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Network
automation:
debunking common
misconceptions

Author: Shane Schick

Network automation can provide speed, agility and other business benefits. But some organizations still balk at deploying it, fearing new challenges and considerations. Starting the network automation process can be easier if business leaders and their IT counterparts are clear on what it is and how it works.

Usually, the potential to automate the network is just one part of a larger business transformation. It could be part of a move to embrace digital channels to help improve customer experiences. Or it could be predicated on a decision to use edge computing to bring IT resources closer to where they are needed.

Network automation's role in transformations effort means that misconceptions around it must be cleared up early. That way, advocates leading digital shifts can avoid objections or challenges to their plans. 

What is network automation?

Instead of manually handling everything from configuring and testing to deploying and troubleshooting devices, automation uses technology to bring efficiency and reliability to everyday processes.

When answering the question “What is network automation?” the focus first should be on understanding the benefits of automating a network that ultimately can help improve speed to market and quality assurance (fewer human errors) by requiring less manual human interaction and includes tasks such as:

  • Low touch & zero touch provisioning which simplifies service turn-up with a “phone home” capability to orchestrations servers that send proper configurations upon initial power-up
  • Programmable network and security policies to automate traffic flow, identify defects and vulnerabilities, and take proactive remediation steps based on real time events
  • Closed-loop service that can automate self-healing to maximize uptime and minimize disruptions
  • Centralized configuration updates, simplifying & speeding up changes and upgrades
  • Proactive monitoring, fault isolation, and fault correlation that can improve uptime
  • E-bonding with partners and other third parties to coordinate faster response to issues
  • API integration allowing for tighter integration with customer dashboards and systems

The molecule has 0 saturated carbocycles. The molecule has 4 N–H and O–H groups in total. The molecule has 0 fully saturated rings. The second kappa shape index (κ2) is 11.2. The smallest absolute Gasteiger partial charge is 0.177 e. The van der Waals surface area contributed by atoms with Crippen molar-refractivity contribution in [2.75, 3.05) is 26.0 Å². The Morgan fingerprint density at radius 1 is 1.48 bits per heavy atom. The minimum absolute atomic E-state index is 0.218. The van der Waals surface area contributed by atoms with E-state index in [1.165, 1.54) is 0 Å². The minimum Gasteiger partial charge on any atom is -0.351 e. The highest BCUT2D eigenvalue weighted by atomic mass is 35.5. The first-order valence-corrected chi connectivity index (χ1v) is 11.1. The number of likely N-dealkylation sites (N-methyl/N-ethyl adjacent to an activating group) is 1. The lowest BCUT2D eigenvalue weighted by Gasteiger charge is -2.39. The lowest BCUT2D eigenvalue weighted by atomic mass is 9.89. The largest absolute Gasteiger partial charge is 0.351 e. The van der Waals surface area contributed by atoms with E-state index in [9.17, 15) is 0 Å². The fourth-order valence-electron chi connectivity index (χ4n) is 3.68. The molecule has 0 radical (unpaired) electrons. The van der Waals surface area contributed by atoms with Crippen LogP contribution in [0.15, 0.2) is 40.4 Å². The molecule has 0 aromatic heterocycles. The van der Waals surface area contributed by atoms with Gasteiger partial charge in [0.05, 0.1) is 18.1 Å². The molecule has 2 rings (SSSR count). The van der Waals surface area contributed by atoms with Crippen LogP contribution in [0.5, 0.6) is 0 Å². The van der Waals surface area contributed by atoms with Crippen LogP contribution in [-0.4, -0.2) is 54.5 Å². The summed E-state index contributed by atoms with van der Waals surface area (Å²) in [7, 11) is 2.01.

But automating networks is not as automatic as flipping a switch. The steps in network automation include:

  • Designating the network functions you want to automate
  • Setting up policies and profiles to govern use
  • Provisioning network access and services
  • Providing security through monitoring and maintenance

When done well, automation that can free up admins and IT staff to focus on higher-value and complex issues. It also can help improve uptime, network performance and reduce errors. 

Misconceptions in network automation

Workers are always worried about automation—the thought is that more automation means less need for human workers—and fewer jobs. But this can be a misconception: More often, automation takes on onerous, time-consuming tasks, freeing workers to pursue more critical tasks related to policy orchestration, service assurance and data architecture, as well as more strategic decision-making roles that can have a greater impact on organizational success.

IT leaders might also assume that they do not need to automate if they have not experienced regular or serious network performance issues. But the decision to undergo network automation is one of predictive maintenance, not troubleshooting. As businesses deploy more applications and increase computer workloads, their network demands increase. Eventually, networks reach breaking points where outages strike at unexpected and inopportune times and, even if a full outage doesn't occur, application performance can still suffer. An automated network can safeguard against such situations and can help provide a good end user experience.

Another misconception is that automating the network will introduce greater risk than maintaining the status quo. But technologies such as the Internet of Things and artificial intelligence are making network needs more complex—and doing nothing could enable competitors to outpace companies that are slow to adopt network automation which can enhance and support digital transformation efforts.

Successfully automating the network also requires managing expectations. Not every aspect of the network becomes consumable, for instance, no matter which provider you choose. 

The power of a platform

There might be a better way for businesses to answer "What is network automation?" than figuring it out alone. The right managed services partner can offer a flexible and agile platform designed for fast deployment and easy use.

Instead of constantly requesting manual changes, a best-in-class platform enables simple digital updates. The right platform also helps to future-proof your business by helping to reduce vendor lock-ins, letting you support multiple technologies based on your needs.

Not all network access is created equal, so a platform approach helps you with the interoperability to stay ahead of change—and enjoy every advantage of network automation.

What is network automation, and what can it do for you?

Learn how Verizon’s network solutions can simplify and accelerate your path to innovation.